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Pitt Athletic Director Heather Lyke said Thursday that her department has been preparing for athletes to capitalize on their name, image and likeness for over a year now and has had an NIL task force assembled since January.
But with different states enacting different rules — the Pennsylvania General Assembly passed a bill last week that allows athletes to capitalize on NIL — it appears as though uncertainty and confusion is common among the Pitt Athletics staff and the nation as a whole about the future of collegiate athletics.
The NCAA acquiesced to the demands of both former and current athletes, providing tentative rules on NIL. While different states have passed different bills regarding NIL, there are two rules that remain consistent across all 50 states — universities will not be paying players to play at their school, nor can NIL benefits be used as a means of recruiting, according to Lyke.
Pitt Athletics released a statement on Wednesday detailing a new program, Forged Here, to guide athletes in their NIL endeavors.
“This is not about recruiting inducement,” Lyke said. “We can’t recruit student athletes with the idea of ‘Hey, come to Pitt because we can set you up with these name, image and likeness opportunities.”
After being asked about the policing and enforcement of NIL promotion in recruiting, Lyke backtracked slightly, saying NIL benefits will be used “indirectly” as a means of recruiting.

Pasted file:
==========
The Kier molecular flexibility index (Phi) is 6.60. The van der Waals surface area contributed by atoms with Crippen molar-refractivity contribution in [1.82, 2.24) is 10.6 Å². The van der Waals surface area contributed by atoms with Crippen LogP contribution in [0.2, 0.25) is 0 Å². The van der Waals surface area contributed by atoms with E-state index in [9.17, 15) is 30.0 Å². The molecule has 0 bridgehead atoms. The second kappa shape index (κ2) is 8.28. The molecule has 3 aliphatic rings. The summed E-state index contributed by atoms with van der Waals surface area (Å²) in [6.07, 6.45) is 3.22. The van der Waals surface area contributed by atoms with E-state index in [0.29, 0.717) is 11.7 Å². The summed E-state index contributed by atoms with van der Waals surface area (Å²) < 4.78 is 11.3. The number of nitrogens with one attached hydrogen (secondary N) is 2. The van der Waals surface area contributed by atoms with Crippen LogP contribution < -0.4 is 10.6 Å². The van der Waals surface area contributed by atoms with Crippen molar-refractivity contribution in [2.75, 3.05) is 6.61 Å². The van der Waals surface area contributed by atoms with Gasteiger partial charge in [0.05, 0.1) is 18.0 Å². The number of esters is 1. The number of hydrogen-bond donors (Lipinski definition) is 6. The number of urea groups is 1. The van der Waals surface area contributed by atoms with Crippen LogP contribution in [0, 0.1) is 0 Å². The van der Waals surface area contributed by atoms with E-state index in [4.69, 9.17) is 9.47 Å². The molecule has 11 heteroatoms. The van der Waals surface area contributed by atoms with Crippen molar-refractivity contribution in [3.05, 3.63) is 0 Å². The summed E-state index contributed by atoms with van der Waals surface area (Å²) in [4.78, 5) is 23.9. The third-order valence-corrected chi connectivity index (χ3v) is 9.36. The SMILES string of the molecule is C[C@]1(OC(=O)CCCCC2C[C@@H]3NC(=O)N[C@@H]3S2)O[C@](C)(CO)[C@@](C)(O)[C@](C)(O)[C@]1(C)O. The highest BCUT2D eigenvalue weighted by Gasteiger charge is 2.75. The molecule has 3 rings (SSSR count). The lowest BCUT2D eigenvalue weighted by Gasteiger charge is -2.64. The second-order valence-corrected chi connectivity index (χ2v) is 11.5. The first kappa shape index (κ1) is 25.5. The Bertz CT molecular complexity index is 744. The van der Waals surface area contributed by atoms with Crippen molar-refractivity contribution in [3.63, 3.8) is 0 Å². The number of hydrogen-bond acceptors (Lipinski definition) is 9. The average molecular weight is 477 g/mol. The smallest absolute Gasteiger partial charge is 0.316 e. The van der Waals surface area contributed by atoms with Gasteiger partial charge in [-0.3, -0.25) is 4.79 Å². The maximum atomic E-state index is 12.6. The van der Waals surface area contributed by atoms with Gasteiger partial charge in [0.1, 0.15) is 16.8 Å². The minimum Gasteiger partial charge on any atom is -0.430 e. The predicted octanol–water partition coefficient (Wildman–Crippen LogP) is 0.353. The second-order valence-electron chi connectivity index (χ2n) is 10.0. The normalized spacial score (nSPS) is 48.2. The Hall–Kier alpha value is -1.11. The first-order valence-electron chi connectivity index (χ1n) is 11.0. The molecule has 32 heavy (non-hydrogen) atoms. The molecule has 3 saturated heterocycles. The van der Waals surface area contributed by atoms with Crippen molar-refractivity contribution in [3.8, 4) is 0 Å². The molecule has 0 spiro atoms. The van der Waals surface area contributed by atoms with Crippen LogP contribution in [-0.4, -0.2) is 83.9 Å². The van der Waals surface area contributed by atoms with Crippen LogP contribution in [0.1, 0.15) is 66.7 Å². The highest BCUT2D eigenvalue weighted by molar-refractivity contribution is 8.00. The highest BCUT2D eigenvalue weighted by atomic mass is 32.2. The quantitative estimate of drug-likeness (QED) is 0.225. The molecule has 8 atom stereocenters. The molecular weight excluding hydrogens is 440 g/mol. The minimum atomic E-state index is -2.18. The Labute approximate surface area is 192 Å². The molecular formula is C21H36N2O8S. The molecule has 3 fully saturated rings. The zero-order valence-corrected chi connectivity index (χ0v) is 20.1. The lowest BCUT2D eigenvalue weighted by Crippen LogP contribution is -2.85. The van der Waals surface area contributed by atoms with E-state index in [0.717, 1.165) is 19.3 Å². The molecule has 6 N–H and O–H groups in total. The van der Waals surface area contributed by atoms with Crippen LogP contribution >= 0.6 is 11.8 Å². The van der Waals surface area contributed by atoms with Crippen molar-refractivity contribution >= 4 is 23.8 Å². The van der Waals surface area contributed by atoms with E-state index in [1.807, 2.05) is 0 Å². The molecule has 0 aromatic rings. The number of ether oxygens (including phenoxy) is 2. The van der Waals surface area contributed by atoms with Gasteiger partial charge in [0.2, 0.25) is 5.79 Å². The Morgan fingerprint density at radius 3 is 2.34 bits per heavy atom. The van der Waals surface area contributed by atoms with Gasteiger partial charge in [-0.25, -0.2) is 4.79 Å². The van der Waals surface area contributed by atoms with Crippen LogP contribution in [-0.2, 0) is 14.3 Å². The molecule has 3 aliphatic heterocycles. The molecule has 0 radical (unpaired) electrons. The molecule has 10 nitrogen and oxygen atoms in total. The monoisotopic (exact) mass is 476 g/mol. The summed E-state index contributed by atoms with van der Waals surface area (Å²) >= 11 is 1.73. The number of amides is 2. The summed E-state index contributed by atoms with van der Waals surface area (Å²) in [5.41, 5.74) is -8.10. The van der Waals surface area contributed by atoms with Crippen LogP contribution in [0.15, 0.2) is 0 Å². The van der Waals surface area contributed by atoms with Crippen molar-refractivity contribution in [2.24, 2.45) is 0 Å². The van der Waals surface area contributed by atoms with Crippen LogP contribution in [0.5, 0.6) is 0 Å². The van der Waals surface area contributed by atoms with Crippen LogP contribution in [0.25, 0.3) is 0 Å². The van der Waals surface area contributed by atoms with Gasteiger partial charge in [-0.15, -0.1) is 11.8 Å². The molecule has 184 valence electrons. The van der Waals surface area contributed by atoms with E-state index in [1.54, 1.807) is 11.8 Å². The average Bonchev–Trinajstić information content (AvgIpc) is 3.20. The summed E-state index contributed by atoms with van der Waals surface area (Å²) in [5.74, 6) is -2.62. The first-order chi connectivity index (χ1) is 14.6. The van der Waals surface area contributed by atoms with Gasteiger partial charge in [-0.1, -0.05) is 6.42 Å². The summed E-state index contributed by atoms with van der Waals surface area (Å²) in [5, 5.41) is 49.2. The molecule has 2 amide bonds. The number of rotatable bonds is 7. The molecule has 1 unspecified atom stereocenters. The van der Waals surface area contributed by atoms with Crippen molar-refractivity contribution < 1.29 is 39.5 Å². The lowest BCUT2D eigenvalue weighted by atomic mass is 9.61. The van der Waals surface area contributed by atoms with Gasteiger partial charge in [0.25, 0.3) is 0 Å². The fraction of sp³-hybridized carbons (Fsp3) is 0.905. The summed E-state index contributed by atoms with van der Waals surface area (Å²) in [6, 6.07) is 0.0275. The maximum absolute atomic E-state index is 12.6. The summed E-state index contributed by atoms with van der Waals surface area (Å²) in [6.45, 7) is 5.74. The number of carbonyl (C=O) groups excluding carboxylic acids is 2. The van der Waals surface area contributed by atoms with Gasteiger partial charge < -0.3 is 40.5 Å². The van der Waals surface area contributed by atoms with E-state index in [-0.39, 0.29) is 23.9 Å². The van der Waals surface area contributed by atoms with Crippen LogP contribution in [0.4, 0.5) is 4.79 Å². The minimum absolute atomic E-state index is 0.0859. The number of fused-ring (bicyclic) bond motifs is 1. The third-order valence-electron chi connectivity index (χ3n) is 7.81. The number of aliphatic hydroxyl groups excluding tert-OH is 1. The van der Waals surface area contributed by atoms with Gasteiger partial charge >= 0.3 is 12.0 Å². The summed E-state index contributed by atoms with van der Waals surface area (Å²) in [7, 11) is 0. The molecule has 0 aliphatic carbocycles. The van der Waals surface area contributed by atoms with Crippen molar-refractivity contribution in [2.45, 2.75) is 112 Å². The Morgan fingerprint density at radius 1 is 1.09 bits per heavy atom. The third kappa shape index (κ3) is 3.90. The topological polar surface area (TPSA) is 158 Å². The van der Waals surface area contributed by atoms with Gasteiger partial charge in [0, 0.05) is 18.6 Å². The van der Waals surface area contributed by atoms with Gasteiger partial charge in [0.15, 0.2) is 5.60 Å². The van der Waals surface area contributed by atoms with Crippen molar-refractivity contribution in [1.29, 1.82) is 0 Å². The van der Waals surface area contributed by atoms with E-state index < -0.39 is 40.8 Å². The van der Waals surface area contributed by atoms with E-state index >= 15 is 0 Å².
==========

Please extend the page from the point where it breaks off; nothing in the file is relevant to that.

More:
“There’s an indirect recruiting piece to it,” Lyke said. “Certainly schools are going to promote the fact that ‘We have X number of followers’ or ‘We can grow your followers with an outside company’… There’s no question there will be that type of indirect recruiting spiel.”
Forged Here’s goal is to provide Pitt athletes with the tools and knowledge necessary to make the most of their new opportunity to capitalize on their NIL. The program will center around “brand identity, business education, financial literacy, wealth management, entrepreneurship and social media proficiency,” according to Pitt’s statement. One of the biggest goals for the department as a whole is to help educate the athletes on the new laws as well as assist them with making the most of their opportunities.
“We’re really excited about the educational component of [Forged Here],” Lyke said. “Our goal is to help our student-athletes understand what they can do and how to help them navigate this space, educate them about it… We’re learning it as we go.”
Despite Lyke stating there has been a plan regarding NIL changes in place for some time now, it doesn’t seem like every staff member — not even Jeff Capel, head coach of the men’s basketball team — was fully prepared for what was coming on July 1.
“I didn’t talk to [my staff or players] at all about [NIL],” Capel said. “For me there was no need for me to talk to them about something that I didn’t understand… I want to have knowledge about it and speak to my team in an educated manner and we’ll do that today… I have a little bit of a better understanding, I still don’t completely understand it all yet.”